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A canter (left lead) is shown in the above cartoon. The step sequence of the canter is shown at the right. The canter (sustained gallop; slow gallop; middle gallop) is a three-beat gait that includes a period of suspension at fast speeds. The sequence of limb impact on the ground is 1-2-1: a hindlimb, then a diagonal, followed by a forelimb, and, when present, suspension.

The canter is an asymmetrical gait, i.e., limb patterns are different on the right and left sides. The dog is said to be "leading to the right/left" according to which forelimb is in the lead. The leading forelimb is the one that is not part of the diagonal (the one that lifts off just before suspension, at a fast canter). The leading limb bears weight for a longer period of time than the other forelimb.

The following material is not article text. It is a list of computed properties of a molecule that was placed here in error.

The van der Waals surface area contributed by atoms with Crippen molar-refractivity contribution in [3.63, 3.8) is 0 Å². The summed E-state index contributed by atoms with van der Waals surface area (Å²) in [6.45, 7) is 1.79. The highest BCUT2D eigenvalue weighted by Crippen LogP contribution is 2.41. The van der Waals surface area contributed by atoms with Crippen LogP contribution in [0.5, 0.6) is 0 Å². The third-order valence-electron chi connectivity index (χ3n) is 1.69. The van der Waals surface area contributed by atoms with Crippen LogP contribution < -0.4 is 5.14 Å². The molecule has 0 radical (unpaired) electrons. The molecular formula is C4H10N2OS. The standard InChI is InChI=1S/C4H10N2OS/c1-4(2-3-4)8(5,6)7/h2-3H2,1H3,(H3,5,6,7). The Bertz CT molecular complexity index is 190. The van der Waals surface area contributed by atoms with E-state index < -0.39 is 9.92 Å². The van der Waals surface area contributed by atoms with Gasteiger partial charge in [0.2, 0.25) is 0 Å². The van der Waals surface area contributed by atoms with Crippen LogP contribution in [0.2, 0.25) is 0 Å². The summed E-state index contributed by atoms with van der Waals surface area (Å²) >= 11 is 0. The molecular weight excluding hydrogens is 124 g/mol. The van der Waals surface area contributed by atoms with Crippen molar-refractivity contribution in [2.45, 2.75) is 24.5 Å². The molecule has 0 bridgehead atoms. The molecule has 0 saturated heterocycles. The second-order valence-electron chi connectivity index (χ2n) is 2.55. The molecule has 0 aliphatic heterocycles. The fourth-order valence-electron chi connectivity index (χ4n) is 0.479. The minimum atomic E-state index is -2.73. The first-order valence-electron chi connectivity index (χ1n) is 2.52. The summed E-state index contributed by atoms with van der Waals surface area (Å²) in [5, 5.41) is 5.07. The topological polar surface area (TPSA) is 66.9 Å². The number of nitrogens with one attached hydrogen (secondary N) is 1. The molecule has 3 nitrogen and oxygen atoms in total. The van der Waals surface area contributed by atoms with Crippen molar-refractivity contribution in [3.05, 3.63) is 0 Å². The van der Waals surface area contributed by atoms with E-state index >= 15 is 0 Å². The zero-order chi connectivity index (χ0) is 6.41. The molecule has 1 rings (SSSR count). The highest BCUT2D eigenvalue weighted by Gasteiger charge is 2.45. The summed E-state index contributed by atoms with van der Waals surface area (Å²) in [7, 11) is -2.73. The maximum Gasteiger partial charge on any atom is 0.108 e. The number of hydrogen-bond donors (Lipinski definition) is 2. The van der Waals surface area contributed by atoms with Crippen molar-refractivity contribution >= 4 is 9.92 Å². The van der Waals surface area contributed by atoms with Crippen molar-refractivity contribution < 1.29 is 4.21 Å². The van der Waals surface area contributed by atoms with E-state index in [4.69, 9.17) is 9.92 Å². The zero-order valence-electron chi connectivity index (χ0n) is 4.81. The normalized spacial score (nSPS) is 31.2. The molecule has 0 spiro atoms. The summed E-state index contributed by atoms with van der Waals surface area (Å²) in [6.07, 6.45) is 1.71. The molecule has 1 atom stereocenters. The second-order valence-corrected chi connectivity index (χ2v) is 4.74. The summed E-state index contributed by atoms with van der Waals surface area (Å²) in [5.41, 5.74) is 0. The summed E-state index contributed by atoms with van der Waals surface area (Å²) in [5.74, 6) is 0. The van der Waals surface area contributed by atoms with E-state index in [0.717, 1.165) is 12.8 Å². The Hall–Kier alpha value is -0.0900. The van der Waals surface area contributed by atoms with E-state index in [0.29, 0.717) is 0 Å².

When moving in a circular path, a quadruped nearly always leads with the forelimb closest to the center of the circle (otherwise it is more likely to trip). This is because the contralateral hindlimb shifts the animal's center of gravity laterally (toward the center of the circle) as well as forward. On a straight path, a dog will normally shift leads to alleviate fatigue or in preparation for turning.

The canter is a preferred gait for cruising or loping easily across a field because it is not tiring and it provides good support. It is often slower than a trot but it can be easily shifted into the faster transverse gallop. Because of the even distribution of support (tripod involving hindlimb followed by tripod involving forelimb), the canter is suited for rough ground or where footing is uncertain.

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